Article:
Does life get in the way of your daily run? If you have a hectic lifestyle, chances are the run gets squeezed out sometimes, and that can be very frustrating when you’re trying to keep fit and healthy. But fortunately, according to trainer Walter Keating Jr., there are alternatives to running that take up less time, as you’ll see below. They may not be your ideal choices, but they’ll be handy as standbys, and like running, they’re all cost-free.

#1. Skipping

Skipping with a rope

Skipping with a rope is a strenuous activity, and the more you speed up, the harder you’ll work your heart, lungs, and limbs. If you don’t have a fitness skipping rope, it may be worth investing in one. There’s a wide price range, from about four dollars to twenty-five or more, but you’ll find plenty of quality ropes at around the halfway mark. Alternatively, you could make one from a washing line cord or other long, robust rope. One of the great bonuses of skipping is that you can start and stop at a moment’s notice, fitting the exercise around your other commitments. With short bouts at a time, you’ll have no need to change in and out of your workout gear, saving you extra time.

#2. Climbing stairs

If you have access to a flight of stairs or even a single step, why not use this as your fitness vehicle as a stopgap? It may not be as fun or refreshing as running, but a step or staircase can prove very handy for intense, whole-body exercise at times. As with skipping, short sessions are unlikely to get you too sweaty, so you can avoid the time-consuming business of changing out of your day clothes, showering, and changing back again. You might run up and down the stairs, ten times every hour, for instance, staying fresh enough to carry on with your other activities in between.

#3. Doing floor exercises between tasks

Place a gym mat or other spongy floor covering in a convenient place for quick exercise sessions. You can tuck it away out of sight when not in use, then put it to use again in an instant. If you enjoy gymnastics, you’ll probably choose headstands, cartwheels, and other acrobatic feats for your exercise schedule. Otherwise, press-ups, sit-ups, and jumps will provide all the exercise you need if you do them to your best ability.

#4. Walking or cycling to work

cycling to work

If you know in advance that you’ll have no time for your evening run, change your routine around and do a morning one instead. If that’s not feasible either, cut your use of transport for that day, walking or cycling to your destinations where possible if you have to drive to work, for instance, park at a distance from the premises and walk or jog the last stretch. You’ll need to do the same in reverse at the end of the day. This type of arrangement could prove a good compromise, taking up a little time but not too much.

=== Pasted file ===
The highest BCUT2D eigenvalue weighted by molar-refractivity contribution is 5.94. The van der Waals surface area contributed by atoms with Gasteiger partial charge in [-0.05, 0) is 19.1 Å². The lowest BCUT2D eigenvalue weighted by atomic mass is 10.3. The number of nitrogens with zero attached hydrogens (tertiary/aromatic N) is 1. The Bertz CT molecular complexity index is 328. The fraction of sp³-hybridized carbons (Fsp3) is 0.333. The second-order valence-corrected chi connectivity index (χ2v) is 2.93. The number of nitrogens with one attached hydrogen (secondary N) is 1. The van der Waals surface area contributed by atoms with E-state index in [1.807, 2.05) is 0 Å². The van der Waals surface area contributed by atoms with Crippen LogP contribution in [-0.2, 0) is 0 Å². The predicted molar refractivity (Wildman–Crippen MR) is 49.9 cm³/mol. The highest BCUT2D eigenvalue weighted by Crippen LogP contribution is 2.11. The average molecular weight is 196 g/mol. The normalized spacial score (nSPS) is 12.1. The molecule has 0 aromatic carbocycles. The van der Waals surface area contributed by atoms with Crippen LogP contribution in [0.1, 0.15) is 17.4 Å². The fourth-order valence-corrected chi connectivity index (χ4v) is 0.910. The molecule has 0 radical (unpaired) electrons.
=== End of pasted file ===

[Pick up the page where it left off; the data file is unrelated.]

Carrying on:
#5. Keeping on your toes through the day

For another occasional alternative to running, try staying on your feet all day. If you work at a desk, build a pile of books or box files on it, up to a suitable level for standing at. If possible, remain on your feet at social events and work meetings. You can even watch television comfortably on your feet if you stand a few paces back. You’ll naturally feel inclined to move around and stretch your legs when standing for long periods, so make the most of this restlessness. Extend your fidgets into brisk walks whenever possible, even if just around the room. With constant pottering all day, you’ll be well exercised by nightfall.

#6. Keep an eye out for extras.

These simple suggestions may inspire others for you, relevant to your particular circumstances. For instance, if you have a tree, low wall, or gate available to climb, you can tone up your muscles that way. Perhaps you have access to a trampoline or other workout equipment and can use it for short sessions during the day. Alternatively, cancel all exercise on your busiest days, then do two runs, morning and evening, the day after.

With all these alternative options, you can enjoy your bustling life to the fullest without worrying about fitting in your daily run. Keep up the routine when you can do so comfortably, but resort to alternatives when the need arises. Stress management is as important as exercise, and with this arrangement, you can keep a grip on both.

About Walter Keating Jr.

Walter Keating Jr. is a Toronto-based fitness coach specializing in triathlon coaching and corrective exercise training. He graduated from the Fitness and Lifestyle Management Program at George Brown College and immediately started his professional career. Mr. Keating has worked as an endurance coach, personal trainer, spinning instructor, and corrective exercise trainer.